# DDT¶

Distributed Debugging Tool (DDT), a major component of the tool 'Arm Forge' (formerly called Allinea Forge), is a parallel GUI debugger.

## Introduction¶

DDT is a parallel debugger which can be run with up to 8192 processors. It can be used to debug serial, OpenMP, MPI, Coarray Fortran (CAF), UPC (Unified Parallel C) codes.

Totalview users will find DDT has very similar functionality and an intuitive user interface. All of the primary parallel debugging features from Totalview are available with DDT.

The Arm Forge User Guide available from the Arm Forge web page or $ALLINEA_TOOLS_DOCDIR/userguide.pdf on Cori after loading an allinea-forge module is a good resource for learning more about some of the advanced DDT features. ## Change of Module Name¶ As we are now using the package manager called Spack to install Arm Forge, we have changed the module name from allineatools to allinea-forge, following the standard Spack package name. Although the old name will still work for some time, we encourage users to switch to the new name as the old modules will be phased out. Note also that software or tools installed with Spack go to the new installation location under /global/common/sw, instead of the previous location in /usr/common/software. Note that we will use the names, Arm Forge and Allinea Forge, interchangeably in this webpage. ## Loading the Arm Forge Module¶ To use DDT at NERSC, first load the allinea-forge module to set the correct environment settings: nersc$ module load allinea-forge


The old module name allineatools still works:



nersc$cc -g -O0 -o testDDT_ex testDDT.c  ## Starting a Job with DDT¶ Running an X window GUI application can be painfully slow when it is launched from a remote system over internet. NERSC recommends to use the free NX software because the performance of the X Window-based DDT GUI can be greatly improved. Another way to cope with the problem is to use Arm Forge remote client, which will be discussed in the next section. You can also start Be sure to log in with an X window forwarding enabled. This could mean using the -X or -Y option to ssh. The -Y option often works better for macOS. $ ssh -Y username@cori.nersc.gov


After loading the allinea-forge module and compiling with the -g option, request an interactive session:

nersc$salloc -q interactive -N numNodes -C knl  Then launch the debugger with either nersc$ ddt ./testDDT_ex


or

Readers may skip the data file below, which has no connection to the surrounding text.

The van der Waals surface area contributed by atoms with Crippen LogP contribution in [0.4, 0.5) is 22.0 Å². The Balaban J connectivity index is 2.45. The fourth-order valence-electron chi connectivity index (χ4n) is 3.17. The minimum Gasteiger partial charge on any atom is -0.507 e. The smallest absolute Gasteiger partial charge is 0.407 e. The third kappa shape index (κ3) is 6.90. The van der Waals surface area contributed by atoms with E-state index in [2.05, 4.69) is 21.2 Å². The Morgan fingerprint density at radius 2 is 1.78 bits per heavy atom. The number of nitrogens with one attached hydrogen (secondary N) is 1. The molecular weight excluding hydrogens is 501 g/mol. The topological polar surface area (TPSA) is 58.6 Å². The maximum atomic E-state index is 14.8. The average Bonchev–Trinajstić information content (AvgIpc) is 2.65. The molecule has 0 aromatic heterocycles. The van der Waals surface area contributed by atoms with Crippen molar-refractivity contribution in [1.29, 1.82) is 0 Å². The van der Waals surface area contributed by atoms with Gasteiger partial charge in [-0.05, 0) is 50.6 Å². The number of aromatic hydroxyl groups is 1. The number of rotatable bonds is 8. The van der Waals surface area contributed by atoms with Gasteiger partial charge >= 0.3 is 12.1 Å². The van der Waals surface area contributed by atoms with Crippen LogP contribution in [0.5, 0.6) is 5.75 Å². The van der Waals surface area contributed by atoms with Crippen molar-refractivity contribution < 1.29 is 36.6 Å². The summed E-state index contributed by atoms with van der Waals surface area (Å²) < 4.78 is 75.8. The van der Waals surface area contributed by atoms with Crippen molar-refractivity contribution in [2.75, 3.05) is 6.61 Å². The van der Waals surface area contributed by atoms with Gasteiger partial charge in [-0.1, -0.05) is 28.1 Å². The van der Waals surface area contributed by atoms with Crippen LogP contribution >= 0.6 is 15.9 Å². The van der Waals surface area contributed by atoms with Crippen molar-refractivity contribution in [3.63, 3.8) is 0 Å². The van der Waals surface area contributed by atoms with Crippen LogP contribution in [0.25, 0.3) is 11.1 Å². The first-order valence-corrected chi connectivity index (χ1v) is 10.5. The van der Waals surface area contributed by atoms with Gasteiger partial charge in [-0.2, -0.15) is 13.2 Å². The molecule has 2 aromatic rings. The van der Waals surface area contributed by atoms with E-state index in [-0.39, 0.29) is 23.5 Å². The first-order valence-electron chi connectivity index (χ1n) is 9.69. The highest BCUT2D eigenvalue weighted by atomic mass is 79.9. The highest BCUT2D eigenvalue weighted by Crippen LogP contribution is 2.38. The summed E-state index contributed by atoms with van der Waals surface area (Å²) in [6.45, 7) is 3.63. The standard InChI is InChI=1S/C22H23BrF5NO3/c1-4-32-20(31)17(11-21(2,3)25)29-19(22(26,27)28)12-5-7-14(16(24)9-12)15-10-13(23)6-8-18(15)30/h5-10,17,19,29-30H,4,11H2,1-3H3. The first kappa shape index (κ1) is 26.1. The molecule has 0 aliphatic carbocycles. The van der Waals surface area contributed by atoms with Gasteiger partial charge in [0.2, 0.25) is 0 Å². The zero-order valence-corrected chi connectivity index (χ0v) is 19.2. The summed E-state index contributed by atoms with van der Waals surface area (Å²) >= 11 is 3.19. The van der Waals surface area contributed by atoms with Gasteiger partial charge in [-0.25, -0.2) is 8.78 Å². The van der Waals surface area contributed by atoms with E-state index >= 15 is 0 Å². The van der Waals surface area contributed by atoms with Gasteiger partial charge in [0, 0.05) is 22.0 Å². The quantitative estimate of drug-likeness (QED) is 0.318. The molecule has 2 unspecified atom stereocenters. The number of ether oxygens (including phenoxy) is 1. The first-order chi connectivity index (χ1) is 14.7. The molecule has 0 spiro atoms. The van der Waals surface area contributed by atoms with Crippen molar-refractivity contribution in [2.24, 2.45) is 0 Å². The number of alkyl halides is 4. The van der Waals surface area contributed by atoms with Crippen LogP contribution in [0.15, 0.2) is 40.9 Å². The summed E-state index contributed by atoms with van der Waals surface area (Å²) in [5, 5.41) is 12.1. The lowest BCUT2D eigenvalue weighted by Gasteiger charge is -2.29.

nersc$forge ./testDDT_ex  where ./testDDT_ex is the name of your program to debug. The Arm Forge GUI will pop up, showing a start up menu for you to select what to do. For basic debugging choose the option 'RUN' with the 'arm DDT' tool. A user can also choose 'ATTACH' to attach DDT to an already running program, or 'OPEN CORE' to view a core dump file from a previous job. Then a submission window will appear with a prefilled path to the executable to debug. Select the number of processors on which to run and press run. To pass command line arguments to a program enter them in the 'srun arguments' box. ## Reverse Connect Using Remote Client¶ Note: Using the remote client of version 18.3 on a Mac can generate a segmentation fault. Arm provides remote clients for Windows, macOS and Linux that can run on your local desktop to connect via SSH to NERSC systems to debug, profile, edit and compile files directly on the remote NERSC machine. You can download the clients from Arm Forge download page and install on your laptop/desktop. Please note that the client version must be the same as the Arm Forge version that you're going to use on the NERSC machines. First, we need to configure the client for running a debugging session on a NERSC machine. Start the client, and select 'Configure...' in the 'Remote Launch' pull-down menu. That will open the 'Configure Remote Connections' window. Using the 'Add', 'Edit' and other buttons, create configuration for Cori, as shown in the following example. Make sure that you uncheck the 'Proxy through login node' box. The configuration settings should be as follows: For versions prior to 18.3: and Note In the Host Name field, we need enter two account entries for the Cray machines, one with the machine name itself and the other with one of its MOM nodes (wyang@cmom02.nersc.gov in the above example). Note Cori's MOM node names are cmom02 and cmom05. For the 'Remote Installation Directory', use the path for the default allinea-forge module. The value for the 'Remote Script' field should be exactly the same as shown above. The Remote Installation Directory and Remote Script values for Cori for the allinea-forge module are /global/common/sw/cray/cnl6/haswell/allinea-forge/default and /global/common/sw/cray/cnl6/haswell/allinea-forge/remote-init, respectively. To start a debugging session on a machine, you need to login to the corresponding machine. This chooses the configuration for the machine from the same 'Remote Launch' menu. You'll be prompted to enter the password even when you have set up passwordless connections by storing your ssh public key in NIM. Arm recommends to use the Reverse Connection method with the remote client. To do this, put aside the remote client window that you have been working with, and login to the corresponding machine from a window on your local machine, as you would normally do. Then, start an interactive batch session there, and run ddt with with the option --connect as follows: nersc$ ssh cori.nersc.gov